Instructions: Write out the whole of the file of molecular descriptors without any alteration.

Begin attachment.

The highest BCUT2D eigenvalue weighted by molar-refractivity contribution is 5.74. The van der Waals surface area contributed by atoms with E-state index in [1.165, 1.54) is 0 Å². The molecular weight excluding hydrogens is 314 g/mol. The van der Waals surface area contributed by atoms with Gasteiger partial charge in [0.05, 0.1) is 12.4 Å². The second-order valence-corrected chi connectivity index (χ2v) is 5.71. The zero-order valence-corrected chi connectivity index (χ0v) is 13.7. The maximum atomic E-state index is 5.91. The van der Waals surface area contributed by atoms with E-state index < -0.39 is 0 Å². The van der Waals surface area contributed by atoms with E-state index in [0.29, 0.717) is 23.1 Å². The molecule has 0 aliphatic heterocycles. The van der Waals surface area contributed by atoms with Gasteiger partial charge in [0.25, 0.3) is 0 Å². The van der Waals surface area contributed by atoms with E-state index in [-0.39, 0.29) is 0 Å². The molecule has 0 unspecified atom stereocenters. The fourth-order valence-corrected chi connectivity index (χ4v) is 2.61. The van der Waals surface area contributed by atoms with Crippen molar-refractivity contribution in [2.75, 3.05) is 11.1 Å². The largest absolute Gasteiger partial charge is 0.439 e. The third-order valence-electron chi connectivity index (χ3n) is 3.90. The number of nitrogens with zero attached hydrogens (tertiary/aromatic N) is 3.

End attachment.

The highest BCUT2D eigenvalue weighted by molar-refractivity contribution is 5.74. The van der Waals surface area contributed by atoms with E-state index in [1.165, 1.54) is 0 Å². The molecular weight excluding hydrogens is 314 g/mol. The van der Waals surface area contributed by atoms with Gasteiger partial charge in [0.05, 0.1) is 12.4 Å². The second-order valence-corrected chi connectivity index (χ2v) is 5.71. The zero-order valence-corrected chi connectivity index (χ0v) is 13.7. The maximum atomic E-state index is 5.91. The van der Waals surface area contributed by atoms with E-state index < -0.39 is 0 Å². The van der Waals surface area contributed by atoms with E-state index in [0.29, 0.717) is 23.1 Å². The molecule has 0 aliphatic heterocycles. The van der Waals surface area contributed by atoms with Gasteiger partial charge in [0.25, 0.3) is 0 Å². The van der Waals surface area contributed by atoms with E-state index in [-0.39, 0.29) is 0 Å². The molecule has 0 unspecified atom stereocenters. The fourth-order valence-corrected chi connectivity index (χ4v) is 2.61. The van der Waals surface area contributed by atoms with Crippen molar-refractivity contribution in [2.75, 3.05) is 11.1 Å². The largest absolute Gasteiger partial charge is 0.439 e. The third-order valence-electron chi connectivity index (χ3n) is 3.90. The number of nitrogens with zero attached hydrogens (tertiary/aromatic N) is 3.